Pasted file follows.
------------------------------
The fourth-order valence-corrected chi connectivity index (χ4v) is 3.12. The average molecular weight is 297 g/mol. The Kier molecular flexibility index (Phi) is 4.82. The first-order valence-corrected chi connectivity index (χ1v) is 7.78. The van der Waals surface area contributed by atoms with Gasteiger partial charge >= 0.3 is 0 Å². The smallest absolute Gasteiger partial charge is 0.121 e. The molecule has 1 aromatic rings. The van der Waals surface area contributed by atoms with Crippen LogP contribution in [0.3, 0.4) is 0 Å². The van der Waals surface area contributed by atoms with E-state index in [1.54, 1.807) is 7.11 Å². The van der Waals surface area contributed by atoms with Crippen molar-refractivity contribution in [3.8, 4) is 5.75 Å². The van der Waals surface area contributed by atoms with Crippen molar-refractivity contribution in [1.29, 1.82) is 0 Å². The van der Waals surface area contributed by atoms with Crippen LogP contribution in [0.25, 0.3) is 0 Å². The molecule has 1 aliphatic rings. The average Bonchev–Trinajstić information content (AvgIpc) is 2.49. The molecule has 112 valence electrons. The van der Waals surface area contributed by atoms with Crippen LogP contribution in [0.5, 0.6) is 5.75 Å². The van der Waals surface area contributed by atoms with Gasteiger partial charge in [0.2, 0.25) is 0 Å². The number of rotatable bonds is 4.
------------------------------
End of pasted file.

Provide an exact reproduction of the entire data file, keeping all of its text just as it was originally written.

The fourth-order valence-corrected chi connectivity index (χ4v) is 3.12. The average molecular weight is 297 g/mol. The Kier molecular flexibility index (Phi) is 4.82. The first-order valence-corrected chi connectivity index (χ1v) is 7.78. The van der Waals surface area contributed by atoms with Gasteiger partial charge >= 0.3 is 0 Å². The smallest absolute Gasteiger partial charge is 0.121 e. The molecule has 1 aromatic rings. The van der Waals surface area contributed by atoms with Crippen LogP contribution in [0.3, 0.4) is 0 Å². The van der Waals surface area contributed by atoms with E-state index in [1.54, 1.807) is 7.11 Å². The van der Waals surface area contributed by atoms with Crippen molar-refractivity contribution in [3.8, 4) is 5.75 Å². The van der Waals surface area contributed by atoms with Crippen molar-refractivity contribution in [1.29, 1.82) is 0 Å². The van der Waals surface area contributed by atoms with Crippen LogP contribution in [0.25, 0.3) is 0 Å². The molecule has 1 aliphatic rings. The average Bonchev–Trinajstić information content (AvgIpc) is 2.49. The molecule has 112 valence electrons. The van der Waals surface area contributed by atoms with Crippen LogP contribution in [0.5, 0.6) is 5.75 Å². The van der Waals surface area contributed by atoms with Gasteiger partial charge in [0.2, 0.25) is 0 Å². The number of rotatable bonds is 4.